For the Palestinian Authority and Mahmoud Abbas, a Bad Day on Capitol Hill

Reporter's Notebook

By Nathan Guttman

Published February 19, 2007, issue of February 16, 2007.
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Washington - If Palestinian Authority President Mahmoud Abbas wanted to get a feel for just how upset Congress is over his decision to form a coalition government with Hamas, he should have caught Rep. Gary Ackerman’s opening comments Wednesday at the meeting of the Middle East subcommittee of the House Foreign Affairs Committee. Ackerman, the New York Democrat who chairs the subcommittee, had been a leading proponent on Capitol Hill of the position that the United States should be doing more to back Abbas in his power struggle with Hamas.

Not anymore.

“What has Abu Mazen done to strengthen himself? He’s capitulated to Hamas,” Ackerman said. “The Mecca accord neither strengthens him nor helps the cause of peace…. We now have what Secretary Rice once said we could not accept: a Palestinian Authority with one foot in terror and one foot in democracy.”

Ackerman concluded that Abbas “has gutted his own credibility.”

Ackerman’s attack on the Mecca accords set the tone for the rest of the meeting. The ranking Republican on the subcommittee, Rep. Mike Pence of Indiana, asked how Congress could be expected to support funding for the P.A. when Abbas sides with Hamas. Other lawmakers followed a similar line, urging the administration to continue insisting that the new Palestinian government recognize Israel and to avoid linking the situation in Iraq to the Israeli-Palestinian conflict.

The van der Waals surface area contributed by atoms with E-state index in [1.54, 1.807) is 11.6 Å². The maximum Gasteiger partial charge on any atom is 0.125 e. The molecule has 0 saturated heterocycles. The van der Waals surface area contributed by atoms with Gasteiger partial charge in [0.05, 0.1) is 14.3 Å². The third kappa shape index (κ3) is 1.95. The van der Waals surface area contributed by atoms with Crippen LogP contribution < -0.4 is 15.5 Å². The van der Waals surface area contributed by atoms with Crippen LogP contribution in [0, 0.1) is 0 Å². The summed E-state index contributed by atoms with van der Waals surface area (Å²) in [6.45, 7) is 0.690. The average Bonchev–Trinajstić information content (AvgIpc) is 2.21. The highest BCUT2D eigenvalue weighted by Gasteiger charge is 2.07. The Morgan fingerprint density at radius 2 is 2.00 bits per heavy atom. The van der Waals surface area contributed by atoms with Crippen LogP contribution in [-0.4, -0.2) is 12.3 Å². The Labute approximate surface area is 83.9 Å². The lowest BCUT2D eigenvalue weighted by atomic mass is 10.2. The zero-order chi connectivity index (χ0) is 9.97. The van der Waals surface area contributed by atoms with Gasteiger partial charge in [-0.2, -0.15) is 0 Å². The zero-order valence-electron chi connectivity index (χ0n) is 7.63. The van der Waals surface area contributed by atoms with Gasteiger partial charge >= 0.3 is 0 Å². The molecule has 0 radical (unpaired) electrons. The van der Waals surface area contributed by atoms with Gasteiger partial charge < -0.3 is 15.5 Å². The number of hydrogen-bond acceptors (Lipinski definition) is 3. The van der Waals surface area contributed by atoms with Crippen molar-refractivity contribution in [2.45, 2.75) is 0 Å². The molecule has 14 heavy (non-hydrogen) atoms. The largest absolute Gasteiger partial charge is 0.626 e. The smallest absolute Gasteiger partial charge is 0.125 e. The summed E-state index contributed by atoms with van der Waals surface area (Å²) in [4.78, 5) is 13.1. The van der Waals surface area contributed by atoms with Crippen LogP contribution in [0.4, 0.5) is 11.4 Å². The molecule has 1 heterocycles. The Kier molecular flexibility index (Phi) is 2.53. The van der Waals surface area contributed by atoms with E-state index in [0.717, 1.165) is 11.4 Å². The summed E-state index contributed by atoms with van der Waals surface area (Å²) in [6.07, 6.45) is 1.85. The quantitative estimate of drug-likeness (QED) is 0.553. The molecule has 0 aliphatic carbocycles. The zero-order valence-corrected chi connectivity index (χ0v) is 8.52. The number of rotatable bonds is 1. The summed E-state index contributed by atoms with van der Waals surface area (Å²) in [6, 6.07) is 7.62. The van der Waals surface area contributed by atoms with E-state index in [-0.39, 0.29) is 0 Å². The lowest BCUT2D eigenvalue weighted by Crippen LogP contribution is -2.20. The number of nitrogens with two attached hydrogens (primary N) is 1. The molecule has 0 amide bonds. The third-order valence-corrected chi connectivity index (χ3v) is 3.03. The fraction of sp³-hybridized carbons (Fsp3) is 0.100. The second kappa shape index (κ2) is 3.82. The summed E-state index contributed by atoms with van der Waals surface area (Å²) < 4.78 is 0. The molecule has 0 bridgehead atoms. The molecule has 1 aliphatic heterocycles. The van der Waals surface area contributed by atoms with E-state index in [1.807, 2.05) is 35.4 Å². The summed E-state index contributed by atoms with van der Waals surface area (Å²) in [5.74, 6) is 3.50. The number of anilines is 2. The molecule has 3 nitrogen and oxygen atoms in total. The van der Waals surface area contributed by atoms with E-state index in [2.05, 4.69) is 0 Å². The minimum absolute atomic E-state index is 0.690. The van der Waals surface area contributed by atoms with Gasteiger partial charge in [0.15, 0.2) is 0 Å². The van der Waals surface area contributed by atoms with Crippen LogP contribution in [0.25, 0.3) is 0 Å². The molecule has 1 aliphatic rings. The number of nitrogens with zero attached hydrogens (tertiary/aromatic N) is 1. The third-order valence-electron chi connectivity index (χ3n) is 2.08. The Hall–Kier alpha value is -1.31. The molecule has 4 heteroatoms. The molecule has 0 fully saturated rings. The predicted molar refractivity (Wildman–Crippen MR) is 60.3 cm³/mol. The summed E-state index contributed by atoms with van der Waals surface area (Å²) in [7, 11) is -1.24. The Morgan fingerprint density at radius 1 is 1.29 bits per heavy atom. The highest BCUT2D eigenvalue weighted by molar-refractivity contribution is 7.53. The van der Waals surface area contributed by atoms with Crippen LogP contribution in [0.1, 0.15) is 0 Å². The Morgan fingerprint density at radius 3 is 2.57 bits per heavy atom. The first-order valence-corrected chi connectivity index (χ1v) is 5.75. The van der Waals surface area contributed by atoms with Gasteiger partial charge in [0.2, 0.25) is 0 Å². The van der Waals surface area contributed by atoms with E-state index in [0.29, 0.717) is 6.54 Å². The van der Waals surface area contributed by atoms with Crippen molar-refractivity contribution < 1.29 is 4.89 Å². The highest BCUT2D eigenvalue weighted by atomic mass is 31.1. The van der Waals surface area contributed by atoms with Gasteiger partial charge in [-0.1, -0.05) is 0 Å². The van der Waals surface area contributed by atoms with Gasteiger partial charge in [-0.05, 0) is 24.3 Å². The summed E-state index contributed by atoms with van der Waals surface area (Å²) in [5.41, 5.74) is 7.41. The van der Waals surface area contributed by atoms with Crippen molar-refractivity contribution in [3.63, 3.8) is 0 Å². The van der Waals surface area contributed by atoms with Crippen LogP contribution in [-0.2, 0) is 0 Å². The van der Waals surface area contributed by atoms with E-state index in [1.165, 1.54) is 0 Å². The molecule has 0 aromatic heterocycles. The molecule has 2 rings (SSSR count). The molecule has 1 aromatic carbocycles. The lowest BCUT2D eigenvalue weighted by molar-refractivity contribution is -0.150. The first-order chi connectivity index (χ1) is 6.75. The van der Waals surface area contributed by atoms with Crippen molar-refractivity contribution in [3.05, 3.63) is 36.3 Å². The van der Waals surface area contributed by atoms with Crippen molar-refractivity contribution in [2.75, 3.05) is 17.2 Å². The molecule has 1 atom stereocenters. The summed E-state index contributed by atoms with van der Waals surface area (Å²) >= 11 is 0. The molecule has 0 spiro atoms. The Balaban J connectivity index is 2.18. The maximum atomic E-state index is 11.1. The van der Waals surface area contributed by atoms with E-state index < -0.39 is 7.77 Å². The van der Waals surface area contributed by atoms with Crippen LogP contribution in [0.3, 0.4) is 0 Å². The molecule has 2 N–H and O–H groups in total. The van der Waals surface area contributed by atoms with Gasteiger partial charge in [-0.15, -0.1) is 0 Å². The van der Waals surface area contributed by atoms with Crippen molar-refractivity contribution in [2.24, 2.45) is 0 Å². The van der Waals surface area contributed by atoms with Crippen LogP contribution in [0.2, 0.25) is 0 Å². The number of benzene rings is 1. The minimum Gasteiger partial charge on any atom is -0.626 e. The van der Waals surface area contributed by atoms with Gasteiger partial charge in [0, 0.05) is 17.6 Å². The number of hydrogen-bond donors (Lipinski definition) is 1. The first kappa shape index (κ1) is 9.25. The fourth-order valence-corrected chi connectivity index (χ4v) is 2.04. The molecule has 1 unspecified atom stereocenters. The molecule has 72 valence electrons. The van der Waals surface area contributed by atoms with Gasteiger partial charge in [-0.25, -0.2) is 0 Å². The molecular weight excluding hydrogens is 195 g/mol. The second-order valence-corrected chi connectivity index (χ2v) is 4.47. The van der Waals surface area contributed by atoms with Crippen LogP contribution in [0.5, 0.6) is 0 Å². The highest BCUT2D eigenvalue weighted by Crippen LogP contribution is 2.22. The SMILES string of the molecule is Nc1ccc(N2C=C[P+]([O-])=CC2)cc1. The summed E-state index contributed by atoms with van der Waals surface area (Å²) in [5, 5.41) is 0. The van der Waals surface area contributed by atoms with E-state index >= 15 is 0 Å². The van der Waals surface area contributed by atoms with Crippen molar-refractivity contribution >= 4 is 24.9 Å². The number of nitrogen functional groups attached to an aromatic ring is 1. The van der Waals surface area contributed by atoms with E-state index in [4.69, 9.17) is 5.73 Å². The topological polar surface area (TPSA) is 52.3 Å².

In just one session, the Democratic-led subcommittee made it clear that at least on issues regarding the Palestinian conflict, it stands to the right of the Bush administration.

The three experts invited to testify — Martin Indyk, a former American ambassador to Israel; David Makovsky, director of the Middle East Peace program of the Washington Institute for Near East Policy, and Daniel Pipes, of the hawkish Middle East Forum — were critical of the new Palestinian national unity government. Indyk tried to find a silver lining that would enable the renewal of the peace process, Makovsky called on the administration to re-examine its relations with the Saudis in light of the Mecca agreement and Pipes said that there had never been any peace process with the Palestinians to begin with.

M.J. Rosenberg of the dovish Israel Policy Forum criticized the inclusion of Pipes in an e-mail he sent to his group’s supporters. He called Pipes a “crank” whose constant refrain is that “the Palestinians are bad people with whom negotiations are impossible” and slammed the failure to invite any Arab Americans to testify. Indyk, Makovsky and Pipes are all Jewish and have worked for pro-Israel groups.